Voices from the Communion | Colombia
The Evangelical Lutheran Church of Colombia (IELCO) is hosting the LWF Council, 15-20 June 2012 in Bogotá, under the theme, “Together for a Just, Peaceful and Reconciled World.”
Lutheran World Information (LWI) spoke with IELCO Bishop Eduardo Martínez about the challenges and hopes of the Colombian LWF member church.
What does it mean for the IELCO to be a member of the global Lutheran communion of churches?
We recognize that we are part of a confessional family which is representative and ecumenical. Also, we have a heightened awareness of the problems that humanity is facing and have the opportunity to address these challenges, knowing that we have the support and companionship of the LWF member churches.
What are some of the challenges that IELCO is facing, and how is it dealing with them?
The major challenge is sustainability in a church that has 2,000 members and 23 congregations. Each time it is more difficult to develop its mission and growth to impact positively on our country.
One concern is how the current small churches will be able to comply with the new law that demands many requirements for all churches, including facilities such as parking lots. To do this we need to have a good administration of our resources and support from the communion churches.
What is the role of IELCO in Colombia?
Our role as a church is living the Christian faith in a context of conflict such as the Colombian one. One way is to build peace by working together with other churches and organizations such as CLAI (Latin American Council of Churches). Under the ecumenical committee for peace (Mesa Ecuménica para la Paz), we are working on proposals to support the Colombian situation.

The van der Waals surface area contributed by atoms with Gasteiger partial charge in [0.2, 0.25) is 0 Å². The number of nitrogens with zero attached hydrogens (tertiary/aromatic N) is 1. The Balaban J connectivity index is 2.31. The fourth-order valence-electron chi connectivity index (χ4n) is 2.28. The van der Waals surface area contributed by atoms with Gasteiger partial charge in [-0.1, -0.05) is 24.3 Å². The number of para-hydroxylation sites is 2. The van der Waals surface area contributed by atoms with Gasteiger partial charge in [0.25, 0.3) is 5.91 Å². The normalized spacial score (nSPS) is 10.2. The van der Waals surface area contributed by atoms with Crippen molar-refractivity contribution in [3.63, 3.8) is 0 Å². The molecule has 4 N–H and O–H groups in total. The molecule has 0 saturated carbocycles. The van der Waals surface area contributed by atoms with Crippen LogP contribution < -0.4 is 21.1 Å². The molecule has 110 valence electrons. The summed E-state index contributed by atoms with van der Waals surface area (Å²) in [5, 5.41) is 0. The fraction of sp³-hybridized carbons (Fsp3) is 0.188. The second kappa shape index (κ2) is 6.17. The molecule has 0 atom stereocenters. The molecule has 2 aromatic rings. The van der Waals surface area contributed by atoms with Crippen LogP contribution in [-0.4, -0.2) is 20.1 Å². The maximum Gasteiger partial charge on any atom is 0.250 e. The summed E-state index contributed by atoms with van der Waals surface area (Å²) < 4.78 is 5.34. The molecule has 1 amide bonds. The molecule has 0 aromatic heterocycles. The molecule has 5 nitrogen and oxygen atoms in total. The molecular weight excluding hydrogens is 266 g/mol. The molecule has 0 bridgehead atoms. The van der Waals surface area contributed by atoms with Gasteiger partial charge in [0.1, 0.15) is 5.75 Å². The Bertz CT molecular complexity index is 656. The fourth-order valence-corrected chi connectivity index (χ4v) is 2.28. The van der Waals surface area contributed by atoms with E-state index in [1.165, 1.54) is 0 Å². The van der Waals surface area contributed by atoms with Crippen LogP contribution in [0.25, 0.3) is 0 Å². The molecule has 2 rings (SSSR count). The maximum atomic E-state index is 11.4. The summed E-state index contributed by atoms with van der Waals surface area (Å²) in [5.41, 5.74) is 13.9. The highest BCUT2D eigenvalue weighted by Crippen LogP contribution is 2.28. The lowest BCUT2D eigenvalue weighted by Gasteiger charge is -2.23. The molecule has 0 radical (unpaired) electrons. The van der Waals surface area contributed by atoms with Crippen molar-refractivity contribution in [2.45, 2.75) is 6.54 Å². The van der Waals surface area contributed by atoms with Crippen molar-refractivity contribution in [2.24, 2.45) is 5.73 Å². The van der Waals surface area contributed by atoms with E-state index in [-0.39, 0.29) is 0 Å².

While our communities are not in the red zone of the civil conflict, our churches are suffering the consequences as there is a high rate of unemployment. It is estimated that 80 percent of our members are suffering from this problem. IELCO is working with other churches to find solutions, and hopefully reduce the gap between the classes.
In addition, IELCO is carrying out its prophetic role of witnessing to the gospel and calling for justice and peace. It also has the task of helping vulnerable communities in programs such as human rights, supporting health services, and promoting environmental sustainability as well as sustainable development.
What is the hope for the future of the Church?
We hope to strengthen ties with the Lutheran communion of churches and be more effective and focused in our diaconal work.
We hope that IELCO will grow and support the reality of this country. We will persist in our missional objectives of evangelizing and discipleship, and remain committed to justice, peace and environmental issues.
Adapted from an interview conducted in Spanish by Edwin Mendivelso on 15 June 2012